Research IT

Top Tips for the UoM Condor Pool

This latest instalment of our Top Tips blog posts is sure to be of interest to users of our popular Condor Pool. Ian Cottam, Research Software Engineer (RSE) in Research IT, has put together some handy tips for you to get the most out of this great computational resource.

Tip 1. Use macros and command line arguments to make your submit scripts more versatile and save on having to edit them between runs.

Here are two examples. First, if you are using the new feature of cloud bursting from our local Condor Pool to Amazon Web Services (AWS), an extra line is needed in your submit script. But, rather than edit all your scripts for jobs that you want to permit cloud bursting, you can just add it as an argument to when you run condor_submit, like so:

  condor_submit -a "+MayUseAWS=True" submit.txt

The effect of the -a argument is equivalent to it being added just before the Queue line in the submit script. For more information see our webpage on cloud bursting.

Relatedly, many Condor users edit their scripts to define the number of jobs to queue up; e.g. Queue 1000. Typically you need a small number for testing, say 1 to 5, and then when all looks good the full batch. To save edits, put this in your scripts:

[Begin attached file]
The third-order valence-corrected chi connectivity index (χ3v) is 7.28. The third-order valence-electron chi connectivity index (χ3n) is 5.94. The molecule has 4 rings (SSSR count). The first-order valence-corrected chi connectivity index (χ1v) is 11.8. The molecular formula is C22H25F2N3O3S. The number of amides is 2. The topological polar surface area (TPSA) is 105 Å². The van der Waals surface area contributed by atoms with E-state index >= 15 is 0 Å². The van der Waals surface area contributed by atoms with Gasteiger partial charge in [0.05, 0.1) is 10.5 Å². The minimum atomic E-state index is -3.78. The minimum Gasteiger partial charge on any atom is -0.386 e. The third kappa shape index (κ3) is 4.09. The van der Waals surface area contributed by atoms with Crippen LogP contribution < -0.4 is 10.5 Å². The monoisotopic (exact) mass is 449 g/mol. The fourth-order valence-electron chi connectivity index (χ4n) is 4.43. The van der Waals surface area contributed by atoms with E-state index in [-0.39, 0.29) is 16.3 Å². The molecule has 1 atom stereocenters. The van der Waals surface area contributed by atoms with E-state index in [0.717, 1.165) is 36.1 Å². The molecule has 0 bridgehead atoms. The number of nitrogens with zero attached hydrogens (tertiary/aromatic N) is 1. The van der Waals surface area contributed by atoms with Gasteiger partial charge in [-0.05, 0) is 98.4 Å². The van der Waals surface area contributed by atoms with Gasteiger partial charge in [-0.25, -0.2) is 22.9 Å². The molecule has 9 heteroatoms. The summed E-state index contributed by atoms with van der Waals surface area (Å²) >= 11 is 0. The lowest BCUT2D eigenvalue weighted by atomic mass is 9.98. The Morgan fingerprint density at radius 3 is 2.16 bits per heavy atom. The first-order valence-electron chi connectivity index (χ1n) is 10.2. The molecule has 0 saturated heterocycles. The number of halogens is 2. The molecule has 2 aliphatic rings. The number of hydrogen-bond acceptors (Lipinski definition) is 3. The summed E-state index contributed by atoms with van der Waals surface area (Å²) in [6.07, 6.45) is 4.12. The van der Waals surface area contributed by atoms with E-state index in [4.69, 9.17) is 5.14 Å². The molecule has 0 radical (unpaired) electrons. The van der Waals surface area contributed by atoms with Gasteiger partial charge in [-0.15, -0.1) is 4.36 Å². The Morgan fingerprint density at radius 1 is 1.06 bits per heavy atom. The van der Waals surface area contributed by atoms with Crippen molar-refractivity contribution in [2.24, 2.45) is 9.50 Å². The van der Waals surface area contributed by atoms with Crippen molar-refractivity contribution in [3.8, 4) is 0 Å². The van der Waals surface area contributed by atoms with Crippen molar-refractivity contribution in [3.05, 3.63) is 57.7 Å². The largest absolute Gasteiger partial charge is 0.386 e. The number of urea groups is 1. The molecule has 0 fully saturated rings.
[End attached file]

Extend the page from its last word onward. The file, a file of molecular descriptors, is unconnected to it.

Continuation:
Queue $(qnum)

If qnum is not defined, it defaults to the empty string, and "Queue" is the same as "Queue 1". Again, use the -a argument to condor submit, e.g.:

    condor_submit -a "qnum=3" submit.txt

condor_submit -a "qnum=1000" submit.txt

Multiple -a arguments are allowed.

Tip 2. Some Condor Pool users are unsure what the H (Held) state means. Here is what it means and a tip for fixing things.

The Held state means something went wrong after your job was started, preventing Condor from completing it. At the time of writing some 1200 jobs are in this state. You, not the system, have to find and fix the problem. The simplest way is to use the -- recently restored to health -- status page.

If your job or jobs are Held, click on the link to your username and then on down until you reach the job's details. There you will see the reason for the job being Held. A common one is getting the name or letter case of a filename wrong. Remove the Held jobs with condor_rm, fix the problem and simply resubmit.

Although the above tips are written in Condor syntax, it is likely that similar can be done with other HPC/HTC systems here and externally.

If you have any questions about using our Condor Pool then please get in touch.